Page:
We Do Not Breed Chameleons


by Ijeoma Ossi

When Odera came back from the US on holiday the first surprise she brought was her guest. The day my parents brought them home from the airport our youngest brother, five-year-old Jemie pointed at the newcomer and declared, “Daddy, it’s CNN!” CNN was the only place he had ever seen white people.
Heather was a pretty, grey-eyed redhead with a calm face. She was good with my two younger siblings Princess and Jemie, although this was largely because they were all over her. Princess badgered her with questions about the America she saw on TV; did High School Musical represent the teenagers? Could children really wear mufti to school? Why were the smart kids over there tormented by the dumb ones? The last question needed a great deal of explanation, because being a few points shy of a genius Princess was very popular among her classmates in Primary 3.
Jemie would just stare at Heather and occasionally pull her long, straight hair. I repeatedly scolded him to stop, not because it actually bothered her, but because I wished my own stubborn finger-length hair would take a cue from hers.
Mommy and Daddy were nice to her, but I could tell Mommy disapproved. “It’s not as if I’m racist or anything,” I overheard her telling Daddy one night in their bedroom, “But couldn’t she have invited another Nigerian student, even if it was a Yoruba person?”
They were speaking in low voices and in Igbo, in case the only non-Igbo in the house overheard them.
I was having too much fun hanging out with my eldest sister and her friends to care. Sometimes the three of us would go sight-seeing round Enugu. I took hundreds of pictures with Daddy’s new Polaroid, Odera’s gift to him. The photos would definitely raise my status in SS2 when I returned to the boarding house.  It was also hilarious watching Heather’s reactions to different places and experiences. The first time she ate okpa and fiofio in the same day, she reportedly dozed off in the club later that night. Other days Odera’s friends from university would come bringing gossip and memories. One of them, a loud guy nicknamed H.O.(Humble Opinion) kept trying to get Heather to go out with him.  She always refused with a laugh, saying she ‘didn’t bat for his team.’ None of us quite knew what she meant, and when I asked Odera she said, “Senior jokes. Not for anyone below university!”
“Dalu, leave that meat for her!” Mommy snapped as I guiltily dropped my fork with a clatter. “I don’t need to tell you at this age not to play with each other’s food.”
“Mommy it’s ok, I don’t eat meat anymore.”
All eyes turned to Odera. “Why not?” asked Princess, after a heavy pause.
Odera smiled nervously. “I’m a vegetarian. For a while now, actually…”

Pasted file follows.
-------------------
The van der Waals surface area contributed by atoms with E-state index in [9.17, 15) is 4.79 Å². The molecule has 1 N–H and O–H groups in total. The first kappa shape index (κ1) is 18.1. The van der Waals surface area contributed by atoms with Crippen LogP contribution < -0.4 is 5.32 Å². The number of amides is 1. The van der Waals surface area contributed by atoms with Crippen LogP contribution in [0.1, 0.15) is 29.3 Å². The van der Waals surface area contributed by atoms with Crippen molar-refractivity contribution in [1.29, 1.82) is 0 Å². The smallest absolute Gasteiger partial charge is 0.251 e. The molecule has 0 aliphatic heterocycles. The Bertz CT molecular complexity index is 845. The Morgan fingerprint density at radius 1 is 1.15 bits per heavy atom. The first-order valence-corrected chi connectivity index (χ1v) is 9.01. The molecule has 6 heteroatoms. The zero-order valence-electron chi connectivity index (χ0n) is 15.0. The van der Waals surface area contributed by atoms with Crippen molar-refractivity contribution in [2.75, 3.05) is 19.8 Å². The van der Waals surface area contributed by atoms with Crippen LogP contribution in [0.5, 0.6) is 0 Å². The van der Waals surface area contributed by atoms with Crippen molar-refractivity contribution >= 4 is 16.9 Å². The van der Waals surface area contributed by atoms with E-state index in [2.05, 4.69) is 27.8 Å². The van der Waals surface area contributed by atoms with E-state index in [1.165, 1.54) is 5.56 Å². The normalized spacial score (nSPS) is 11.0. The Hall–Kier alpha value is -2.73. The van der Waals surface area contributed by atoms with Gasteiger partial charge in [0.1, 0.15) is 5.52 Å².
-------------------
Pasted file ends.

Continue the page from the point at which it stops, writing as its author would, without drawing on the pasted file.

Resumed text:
“Why?” Princess demanded. Odera now looked a little nonplussed, and Mommy watched her steadily. “Why I’m a vegetarian?”
My younger sister nodded. So Odera said, “Well, because it’s a healthier way to eat, and uh…”
“And because it’s wrong to hurt other living creatures,” Heather finished for her, brushing some loose strands from her oval face.
“But plants are living things too,” Princess argued, pointing her spoon at the boiled rice and stew on her plate, “They breathe and eat and science has proved that they have sensitivity similar to emotion. So why not just starve yourself?”
I bit my lower lip, trying not to laugh. It wasn’t as if she was trying to show them up; she was genuinely expecting them to give her a better answer to add to her knowledge. However as neither of them could give any the discussion was quicky shifted to other topics. I heard my father chuckling from the parlour where he was eating; somehow we knew it wasn’t Osuofia’s antics on AfricaMagic that was making him laugh.
“Vegetarian, my foot,” Mommy muttered to herself as she slipped an extra piece of fried goat meat onto my plate. I ate it happily, though I couldn’t help remembering a time when Odera would have given me a solid knock for even looking at her goat meat.
My little brother wandered into my room one afternoon that week. “Dalu,” he began solemnly, “Odera bought new eyes.”
“Her eyes are now another colour. She looks like ogbanje.”
I took his hand and we trooped upstairs to Odera’s room to make sense of his statement. The door was ajar, and I heard snatches of conversation from inside. “…too soon to tell them…different society altogether…won’t understand-“
“Kpai kpai,” I announced our entry with a verbal knock. Odera turned to face us, startled. Sure enough, our older sister’s eyes were a weird shade of greenish blue. Heather was looking strained, but she smiled at us.
I’d heard of contact lenses, but I’d never actually seen anyone wear them. “What happened to your glasses?” I asked her.
She shrugged. “Heather said these ones were good with my skin tone. But I still have my glasses.”
I stared at Heather, trying to figure out how her mind worked for her to deduce that green eyes would fit anyone other than a white person. To Odera I said evenly, “You scared Jemie with them.”
“He’s afraid of my dreadlocks too.” She absently fingered her short, spidery tresses. “Do you like them?”
The dreads or the eyes? “They’re fine,” I lied.